The Terror Attack in My Backyard
On Monday afternoon, my daughter and her friend were on their way to see a performance at the Center 1 mall in honor of the end of Chanukah. As they were crossing over the String Bridge at the entrance to Jerusalem, they heard gunshots followed by sirens.
The girls decided to run as quickly as possible away from the gunshots towards the Center 1 mall, and once they got there, behind a door protected by an armed guard, my daughter called me, crying hysterically. That was how I found out a terror attack had taken place two minutes from our home. An Arab terrorist had driven his car into a group of people waiting at a bus stop across from the String Bridge, injuring 14. Within seconds an armed bystander shot and killed the terrorist.
The day after the attack, another daughter of mine discovered that her 8th grade classmate, Shira, had been waiting at that same bus stop with her sister and a friend when the terrorist’s car brushed by her. After the attack she was hospitalized for shock.
The most seriously injured person in the crowd was a year-old baby, Yotam Shmuel ben Yael, the child of French new immigrants, Binyamin and Yael Sitbon, who live near me in Kiryat Moshe. Part of Yotam’s leg had to be amputated following the attack, but this morning doctors opened his bandages and found that the rest of his leg is, B”H, healing, and it looks like there is a good chance that the rest of his leg will not have to be amputated.
Binyamin and Yael have expressed their gratitude for all those praying for their son, and have requested that we continue to pray for him as he makes his way along the long road to recovery ahead. Click here to read a chapter of Psalms for his recovery.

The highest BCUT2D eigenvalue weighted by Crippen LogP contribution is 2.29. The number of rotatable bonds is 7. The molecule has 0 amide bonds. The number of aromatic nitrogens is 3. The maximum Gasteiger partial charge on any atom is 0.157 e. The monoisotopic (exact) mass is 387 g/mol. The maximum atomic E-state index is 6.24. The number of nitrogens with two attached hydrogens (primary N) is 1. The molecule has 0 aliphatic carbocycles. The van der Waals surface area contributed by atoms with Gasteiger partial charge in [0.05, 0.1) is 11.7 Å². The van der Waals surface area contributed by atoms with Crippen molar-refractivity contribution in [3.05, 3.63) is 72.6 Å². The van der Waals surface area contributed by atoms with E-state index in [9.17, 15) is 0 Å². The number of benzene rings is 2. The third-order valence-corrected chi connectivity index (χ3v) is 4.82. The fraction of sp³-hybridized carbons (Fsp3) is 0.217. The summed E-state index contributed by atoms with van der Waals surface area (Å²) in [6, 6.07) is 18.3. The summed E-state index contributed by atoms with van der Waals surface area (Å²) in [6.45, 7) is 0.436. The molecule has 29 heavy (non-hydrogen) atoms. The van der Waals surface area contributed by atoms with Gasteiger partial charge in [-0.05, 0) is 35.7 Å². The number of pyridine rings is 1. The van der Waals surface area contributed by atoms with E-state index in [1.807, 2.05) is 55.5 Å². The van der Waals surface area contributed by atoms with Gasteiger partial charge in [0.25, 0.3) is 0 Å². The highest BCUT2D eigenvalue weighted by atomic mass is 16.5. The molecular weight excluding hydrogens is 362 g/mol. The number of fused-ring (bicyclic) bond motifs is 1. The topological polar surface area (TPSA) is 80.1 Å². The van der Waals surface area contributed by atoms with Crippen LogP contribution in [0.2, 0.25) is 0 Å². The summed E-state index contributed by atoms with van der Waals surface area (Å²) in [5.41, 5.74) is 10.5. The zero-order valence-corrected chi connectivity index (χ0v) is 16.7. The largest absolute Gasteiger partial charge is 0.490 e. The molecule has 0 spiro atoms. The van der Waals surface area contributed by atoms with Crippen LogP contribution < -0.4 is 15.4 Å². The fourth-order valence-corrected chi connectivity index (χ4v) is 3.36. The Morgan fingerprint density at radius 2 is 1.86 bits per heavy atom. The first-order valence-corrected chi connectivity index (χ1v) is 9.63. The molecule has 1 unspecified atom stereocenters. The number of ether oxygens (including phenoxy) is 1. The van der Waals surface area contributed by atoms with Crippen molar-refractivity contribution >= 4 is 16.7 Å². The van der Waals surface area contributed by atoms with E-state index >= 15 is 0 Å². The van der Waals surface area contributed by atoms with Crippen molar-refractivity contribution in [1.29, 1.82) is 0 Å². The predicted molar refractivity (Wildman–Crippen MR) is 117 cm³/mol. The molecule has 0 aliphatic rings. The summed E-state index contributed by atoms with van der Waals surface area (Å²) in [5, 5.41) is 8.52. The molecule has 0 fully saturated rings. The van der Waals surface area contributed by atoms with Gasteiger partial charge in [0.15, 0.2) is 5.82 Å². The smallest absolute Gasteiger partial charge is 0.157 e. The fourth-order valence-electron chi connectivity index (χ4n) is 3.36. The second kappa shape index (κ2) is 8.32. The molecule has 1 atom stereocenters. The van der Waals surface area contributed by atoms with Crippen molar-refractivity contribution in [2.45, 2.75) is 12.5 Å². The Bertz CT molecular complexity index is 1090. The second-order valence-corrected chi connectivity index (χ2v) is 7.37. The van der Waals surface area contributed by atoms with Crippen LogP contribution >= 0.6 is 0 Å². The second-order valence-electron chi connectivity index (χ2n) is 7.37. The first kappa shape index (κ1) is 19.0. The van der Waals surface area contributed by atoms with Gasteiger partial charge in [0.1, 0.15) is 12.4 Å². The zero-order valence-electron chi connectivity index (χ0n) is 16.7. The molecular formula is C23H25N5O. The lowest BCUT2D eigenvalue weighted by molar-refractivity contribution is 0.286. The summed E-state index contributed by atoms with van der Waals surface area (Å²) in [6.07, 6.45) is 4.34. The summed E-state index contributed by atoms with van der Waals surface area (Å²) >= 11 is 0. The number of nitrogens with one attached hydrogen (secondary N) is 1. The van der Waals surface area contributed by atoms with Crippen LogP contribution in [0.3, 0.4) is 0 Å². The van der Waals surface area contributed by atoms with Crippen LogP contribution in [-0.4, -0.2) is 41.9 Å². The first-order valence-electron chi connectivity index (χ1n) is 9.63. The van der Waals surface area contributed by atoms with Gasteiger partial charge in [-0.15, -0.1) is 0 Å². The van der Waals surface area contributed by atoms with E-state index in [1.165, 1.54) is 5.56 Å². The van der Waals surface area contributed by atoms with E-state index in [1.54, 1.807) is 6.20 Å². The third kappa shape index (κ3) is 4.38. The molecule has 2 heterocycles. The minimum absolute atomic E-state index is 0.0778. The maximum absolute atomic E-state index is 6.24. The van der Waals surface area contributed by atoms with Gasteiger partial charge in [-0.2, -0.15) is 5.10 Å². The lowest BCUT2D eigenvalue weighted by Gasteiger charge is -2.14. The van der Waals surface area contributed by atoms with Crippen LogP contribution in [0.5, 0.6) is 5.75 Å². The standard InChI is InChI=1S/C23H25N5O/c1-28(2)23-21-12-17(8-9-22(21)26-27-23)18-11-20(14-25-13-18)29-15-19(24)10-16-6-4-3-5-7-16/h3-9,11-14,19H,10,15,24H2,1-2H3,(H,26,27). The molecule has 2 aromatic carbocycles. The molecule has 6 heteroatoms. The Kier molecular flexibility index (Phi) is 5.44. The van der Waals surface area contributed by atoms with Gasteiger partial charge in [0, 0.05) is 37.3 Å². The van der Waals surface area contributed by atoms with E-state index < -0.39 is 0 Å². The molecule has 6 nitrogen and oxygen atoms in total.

Today Binyamin Sitbon said, “Yotam merited to be named after King Yotam who, in his day, united the entire Jewish people. Today, the Jewish people is praying for Yotam, and in this way, through him, the Jewish people is being united as it was in the days of King Yotam…I request that we continue to pray for the full recovery of Yotam and for the unity of the Jewish people which will bring the full redemption.”
Already yesterday, the day after the attack, my daughter’s classmate, though still very shaken up, was back at school.
And my daughter? Even a few hours after the attack she was her regular cheerful, bubbly self. Though early this morning, before she headed off for school, when she heard the clunky banging of the garbage truck by our house, she called out, “Eema! Is that gunshots?”
And me? Monday was a hard day that felt a week long. But by the next day, I was feeling OK. I guess living in Israel demands quick recovery from trauma.
Since the attack I’ve been thinking a lot about something I read in Binah by Chani Juravel. Mrs. Juravel wrote that this year she was invited to teach in Chile, when one night there was a major earthquake and she felt her hotel bed moving. She said that at that terrifying moment she felt something she has never experienced– Hashem holding her like a baby, rocking her back and forth, keeping her safe.
Which reminds me that in Arabic, intifada means tremor or shaking. Please, Hashem, help me also to feel You rocking us safely as the world rocks around us.